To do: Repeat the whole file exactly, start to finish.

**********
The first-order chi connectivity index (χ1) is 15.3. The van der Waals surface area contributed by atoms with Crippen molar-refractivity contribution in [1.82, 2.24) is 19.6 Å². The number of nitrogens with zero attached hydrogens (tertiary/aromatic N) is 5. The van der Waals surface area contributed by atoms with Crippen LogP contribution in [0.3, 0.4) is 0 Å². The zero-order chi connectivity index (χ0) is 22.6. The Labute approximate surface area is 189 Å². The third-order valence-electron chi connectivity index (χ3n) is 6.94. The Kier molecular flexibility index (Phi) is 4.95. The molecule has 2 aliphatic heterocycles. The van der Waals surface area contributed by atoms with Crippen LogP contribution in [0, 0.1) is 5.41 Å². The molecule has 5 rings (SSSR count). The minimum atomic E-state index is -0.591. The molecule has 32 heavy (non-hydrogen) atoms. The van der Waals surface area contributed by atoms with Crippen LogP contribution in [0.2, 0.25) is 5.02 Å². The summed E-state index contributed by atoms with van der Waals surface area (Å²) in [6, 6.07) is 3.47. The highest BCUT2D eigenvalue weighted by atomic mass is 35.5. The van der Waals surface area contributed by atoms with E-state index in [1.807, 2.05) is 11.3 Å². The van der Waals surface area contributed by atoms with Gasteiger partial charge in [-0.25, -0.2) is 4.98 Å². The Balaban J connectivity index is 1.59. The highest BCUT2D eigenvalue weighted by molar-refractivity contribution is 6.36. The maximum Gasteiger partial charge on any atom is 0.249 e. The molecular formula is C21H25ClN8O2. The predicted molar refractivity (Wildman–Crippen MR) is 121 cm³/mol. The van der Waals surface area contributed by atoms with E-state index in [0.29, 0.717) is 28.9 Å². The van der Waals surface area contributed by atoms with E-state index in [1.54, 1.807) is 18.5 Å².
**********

The first-order chi connectivity index (χ1) is 15.3. The van der Waals surface area contributed by atoms with Crippen molar-refractivity contribution in [1.82, 2.24) is 19.6 Å². The number of nitrogens with zero attached hydrogens (tertiary/aromatic N) is 5. The van der Waals surface area contributed by atoms with Crippen LogP contribution in [0.3, 0.4) is 0 Å². The zero-order chi connectivity index (χ0) is 22.6. The Labute approximate surface area is 189 Å². The third-order valence-electron chi connectivity index (χ3n) is 6.94. The Kier molecular flexibility index (Phi) is 4.95. The molecule has 2 aliphatic heterocycles. The van der Waals surface area contributed by atoms with Crippen LogP contribution in [0, 0.1) is 5.41 Å². The molecule has 5 rings (SSSR count). The minimum atomic E-state index is -0.591. The molecule has 32 heavy (non-hydrogen) atoms. The van der Waals surface area contributed by atoms with Crippen LogP contribution in [0.2, 0.25) is 5.02 Å². The summed E-state index contributed by atoms with van der Waals surface area (Å²) in [6, 6.07) is 3.47. The highest BCUT2D eigenvalue weighted by atomic mass is 35.5. The van der Waals surface area contributed by atoms with E-state index in [1.807, 2.05) is 11.3 Å². The van der Waals surface area contributed by atoms with Gasteiger partial charge in [-0.25, -0.2) is 4.98 Å². The Balaban J connectivity index is 1.59. The highest BCUT2D eigenvalue weighted by molar-refractivity contribution is 6.36. The maximum Gasteiger partial charge on any atom is 0.249 e. The molecular formula is C21H25ClN8O2. The predicted molar refractivity (Wildman–Crippen MR) is 121 cm³/mol. The van der Waals surface area contributed by atoms with E-state index in [0.29, 0.717) is 28.9 Å². The van der Waals surface area contributed by atoms with E-state index in [1.54, 1.807) is 18.5 Å².